How to Prepare Burned Properties for Rain after the Walbridge/Meyers Fire
Local agencies and community groups are taking action to help property owners protect our watershed and prevent flooding and storm water pollution after the 2020 LNU Lightning Complex Fires by standing up a Watershed Task Force to identify urgent needs, develop resources and information, and implement Best Management Practices (BMPs). BMPs are used to keep pollutants from entering storm drains and our natural water bodies like creeks and rivers.
The County of Sonoma is assisting private property owners with critical elements such as assisting with site assessments and, for high risk locations, installing temporary BMPs until the burn debris has been removed by the property owner and new BMPs have been installed as part of the Fire Debris Removal process.
Affected property owners should contact Russian Riverkeeper, Community Soil Foundation, or Sonoma RCD to begin the technical assistance process based on their property’s unique situation.
For technical assistance and installation of questions regarding BMPs (wattles) and other erosion control efforts:
- Russian Riverkeeper: email@example.com (707) 433-1958
- Community Soil Foundation: Info@communitysoil.org (707) 889-1744
For technical assistance and questions regarding land and forest management:
Each of these local community organizations has worked on multiple post-fire BMP and long-term watershed recovery projects here in Sonoma County. They have excellent resources and provide expert technical assistance.
There are many types of BMP materials and methods. BMPs must be properly installed and maintained in order to function and may need to be replaced prior to each rainy season, particularly after a wildfire has damaged vegetation and soils. It is important to inspect BMPs regularly to make sure they are not damaged or backfilled to the point of needing maintenance.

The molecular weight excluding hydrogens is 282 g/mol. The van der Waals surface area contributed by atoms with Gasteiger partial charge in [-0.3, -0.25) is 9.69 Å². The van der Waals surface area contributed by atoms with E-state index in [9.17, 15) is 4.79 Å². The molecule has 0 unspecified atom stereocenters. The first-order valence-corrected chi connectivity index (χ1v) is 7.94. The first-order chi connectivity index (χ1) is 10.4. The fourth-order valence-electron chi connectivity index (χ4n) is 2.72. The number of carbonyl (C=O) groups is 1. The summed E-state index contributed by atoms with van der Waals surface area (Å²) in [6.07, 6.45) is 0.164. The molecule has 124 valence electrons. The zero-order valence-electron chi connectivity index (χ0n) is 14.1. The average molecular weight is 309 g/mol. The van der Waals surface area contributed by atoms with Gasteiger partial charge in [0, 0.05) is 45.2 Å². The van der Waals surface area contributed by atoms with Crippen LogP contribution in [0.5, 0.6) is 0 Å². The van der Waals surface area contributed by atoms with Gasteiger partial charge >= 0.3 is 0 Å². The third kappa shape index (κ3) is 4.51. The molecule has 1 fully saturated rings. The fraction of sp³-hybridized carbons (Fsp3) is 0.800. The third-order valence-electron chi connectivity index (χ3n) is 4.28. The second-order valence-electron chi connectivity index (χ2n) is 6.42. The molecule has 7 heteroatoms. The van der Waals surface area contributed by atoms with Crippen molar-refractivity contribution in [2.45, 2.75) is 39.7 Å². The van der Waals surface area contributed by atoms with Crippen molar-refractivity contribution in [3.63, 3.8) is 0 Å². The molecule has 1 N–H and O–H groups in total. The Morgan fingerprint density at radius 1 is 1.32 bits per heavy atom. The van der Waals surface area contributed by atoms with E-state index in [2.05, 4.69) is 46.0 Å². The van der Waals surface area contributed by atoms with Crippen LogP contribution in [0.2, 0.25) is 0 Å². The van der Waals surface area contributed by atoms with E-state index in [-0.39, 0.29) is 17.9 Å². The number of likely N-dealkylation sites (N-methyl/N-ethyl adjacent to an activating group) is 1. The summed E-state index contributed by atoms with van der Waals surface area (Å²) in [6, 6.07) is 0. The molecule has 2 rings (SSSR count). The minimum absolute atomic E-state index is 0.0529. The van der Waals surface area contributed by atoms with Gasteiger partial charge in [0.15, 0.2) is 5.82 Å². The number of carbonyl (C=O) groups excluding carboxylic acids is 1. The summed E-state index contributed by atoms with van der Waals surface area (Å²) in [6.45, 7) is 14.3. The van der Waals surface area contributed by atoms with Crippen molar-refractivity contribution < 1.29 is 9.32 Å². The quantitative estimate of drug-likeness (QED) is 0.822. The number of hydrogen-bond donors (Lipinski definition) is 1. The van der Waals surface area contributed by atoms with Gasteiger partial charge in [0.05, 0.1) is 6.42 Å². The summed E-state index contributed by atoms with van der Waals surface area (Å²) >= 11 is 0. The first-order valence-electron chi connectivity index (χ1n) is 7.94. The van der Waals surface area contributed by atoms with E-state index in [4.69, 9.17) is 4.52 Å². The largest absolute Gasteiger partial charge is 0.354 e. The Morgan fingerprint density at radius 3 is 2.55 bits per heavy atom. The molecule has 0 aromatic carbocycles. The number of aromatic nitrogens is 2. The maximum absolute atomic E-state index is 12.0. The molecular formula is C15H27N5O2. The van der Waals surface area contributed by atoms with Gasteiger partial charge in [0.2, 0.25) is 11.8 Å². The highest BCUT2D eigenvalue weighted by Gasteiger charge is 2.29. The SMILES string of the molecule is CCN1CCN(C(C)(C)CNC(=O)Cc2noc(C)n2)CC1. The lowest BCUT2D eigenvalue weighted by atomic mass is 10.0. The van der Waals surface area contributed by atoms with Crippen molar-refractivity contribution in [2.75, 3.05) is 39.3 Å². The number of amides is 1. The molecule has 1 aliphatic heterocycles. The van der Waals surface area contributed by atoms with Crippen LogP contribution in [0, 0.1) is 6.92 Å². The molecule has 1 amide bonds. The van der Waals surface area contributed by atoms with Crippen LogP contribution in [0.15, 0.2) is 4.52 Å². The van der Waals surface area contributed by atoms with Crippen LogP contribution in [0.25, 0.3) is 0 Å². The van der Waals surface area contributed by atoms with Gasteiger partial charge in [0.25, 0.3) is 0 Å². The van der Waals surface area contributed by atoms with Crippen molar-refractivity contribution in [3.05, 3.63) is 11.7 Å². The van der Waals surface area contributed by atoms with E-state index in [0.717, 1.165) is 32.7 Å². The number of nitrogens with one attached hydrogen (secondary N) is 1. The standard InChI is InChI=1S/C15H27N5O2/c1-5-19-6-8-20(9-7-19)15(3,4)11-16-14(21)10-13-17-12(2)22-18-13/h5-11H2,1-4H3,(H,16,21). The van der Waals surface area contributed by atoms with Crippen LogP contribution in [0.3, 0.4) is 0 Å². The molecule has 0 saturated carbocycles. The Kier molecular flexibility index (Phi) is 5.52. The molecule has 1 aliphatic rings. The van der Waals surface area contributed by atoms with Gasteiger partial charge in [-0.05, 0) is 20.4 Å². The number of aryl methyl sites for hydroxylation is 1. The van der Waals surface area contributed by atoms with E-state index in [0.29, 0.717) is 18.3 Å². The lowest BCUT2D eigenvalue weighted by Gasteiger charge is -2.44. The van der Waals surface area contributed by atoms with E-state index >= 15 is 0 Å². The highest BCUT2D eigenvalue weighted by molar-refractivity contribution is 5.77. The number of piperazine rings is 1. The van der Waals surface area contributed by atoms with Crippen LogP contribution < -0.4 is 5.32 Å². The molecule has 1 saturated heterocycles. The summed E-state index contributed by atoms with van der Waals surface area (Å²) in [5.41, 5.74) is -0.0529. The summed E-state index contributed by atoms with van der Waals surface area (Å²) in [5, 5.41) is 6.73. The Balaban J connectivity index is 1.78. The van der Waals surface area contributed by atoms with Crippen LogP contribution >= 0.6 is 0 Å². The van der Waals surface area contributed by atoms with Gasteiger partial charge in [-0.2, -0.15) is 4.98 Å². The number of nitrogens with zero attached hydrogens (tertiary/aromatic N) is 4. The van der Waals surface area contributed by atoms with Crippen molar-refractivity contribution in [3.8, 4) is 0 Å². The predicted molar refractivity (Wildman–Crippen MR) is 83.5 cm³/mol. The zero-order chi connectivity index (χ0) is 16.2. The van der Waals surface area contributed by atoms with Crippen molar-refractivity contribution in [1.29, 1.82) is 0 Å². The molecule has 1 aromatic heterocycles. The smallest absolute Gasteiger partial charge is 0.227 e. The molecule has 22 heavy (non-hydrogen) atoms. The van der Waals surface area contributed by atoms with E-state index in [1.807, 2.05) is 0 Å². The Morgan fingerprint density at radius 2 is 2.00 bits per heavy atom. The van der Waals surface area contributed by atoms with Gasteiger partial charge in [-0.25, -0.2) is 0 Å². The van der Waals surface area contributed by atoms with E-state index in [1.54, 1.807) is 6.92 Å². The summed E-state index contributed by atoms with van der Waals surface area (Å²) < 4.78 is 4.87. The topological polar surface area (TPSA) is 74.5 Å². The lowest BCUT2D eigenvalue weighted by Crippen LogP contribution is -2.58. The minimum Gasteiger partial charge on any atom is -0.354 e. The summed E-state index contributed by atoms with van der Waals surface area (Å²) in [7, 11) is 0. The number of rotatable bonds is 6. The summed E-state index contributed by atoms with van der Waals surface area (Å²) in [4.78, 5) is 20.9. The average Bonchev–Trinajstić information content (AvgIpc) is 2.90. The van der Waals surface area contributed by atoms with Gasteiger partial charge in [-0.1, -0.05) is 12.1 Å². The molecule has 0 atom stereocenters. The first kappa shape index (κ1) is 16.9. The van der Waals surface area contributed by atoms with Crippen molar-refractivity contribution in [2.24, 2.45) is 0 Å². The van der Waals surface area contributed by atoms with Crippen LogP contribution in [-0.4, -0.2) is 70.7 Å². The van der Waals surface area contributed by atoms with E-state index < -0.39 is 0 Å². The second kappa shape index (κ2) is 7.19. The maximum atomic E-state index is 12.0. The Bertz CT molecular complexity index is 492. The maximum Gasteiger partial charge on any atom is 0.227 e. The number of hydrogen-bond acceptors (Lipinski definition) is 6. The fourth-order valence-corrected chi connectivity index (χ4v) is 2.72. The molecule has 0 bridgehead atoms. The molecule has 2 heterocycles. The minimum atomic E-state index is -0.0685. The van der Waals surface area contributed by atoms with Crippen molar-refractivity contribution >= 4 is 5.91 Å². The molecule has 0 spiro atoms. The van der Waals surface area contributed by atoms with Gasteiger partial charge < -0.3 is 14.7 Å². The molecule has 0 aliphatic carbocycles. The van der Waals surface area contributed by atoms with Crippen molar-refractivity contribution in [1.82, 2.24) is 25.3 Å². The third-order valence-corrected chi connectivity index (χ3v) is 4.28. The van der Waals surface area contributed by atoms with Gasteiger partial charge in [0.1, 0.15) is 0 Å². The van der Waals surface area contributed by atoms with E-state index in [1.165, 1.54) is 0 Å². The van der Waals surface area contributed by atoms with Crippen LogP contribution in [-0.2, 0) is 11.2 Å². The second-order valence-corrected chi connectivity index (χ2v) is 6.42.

There are many different site conditions, each requiring BMPs suited for those specific site conditions. The needs of each site depend on the unique combination of slopes, location of creeks and inlets, fire damage, and other factors. Some properties may require wattles while others may simply benefit from weed free straw mulching or other measures.
Continue reading for important information and contacts with our local community-based organizations. Property owners are encouraged to reach out to these groups to start to learn what they should and should not be doing to make their property safe for winter.
Please watch this video on the basics of post-fire erosion control provided by USDA:
We have many good sources of information available from our agency partners here in Sonoma County.
USDA has a number of Financial Assistance Programs. Interested applicants should contact the NRCS Petaluma Service Office at (707) 794-1242, extension 3, for more information on applying to programs for agricultural operations impacted by wildfires in Sonoma and Marin counties.
Sonoma Resource Conservation District (RCD)
“In the wake of the fires over the last several years, the RCD continues to provide support to those impacted by wildfires in our community. If you have natural resources concerns on your fire-impacted property, please contact Shannon Drew at (707) 569-1448 x110 or SDrew@sonomarcd.org”
Sonoma RCD is offering these services related to fire recovery and resiliency in our impacted watersheds: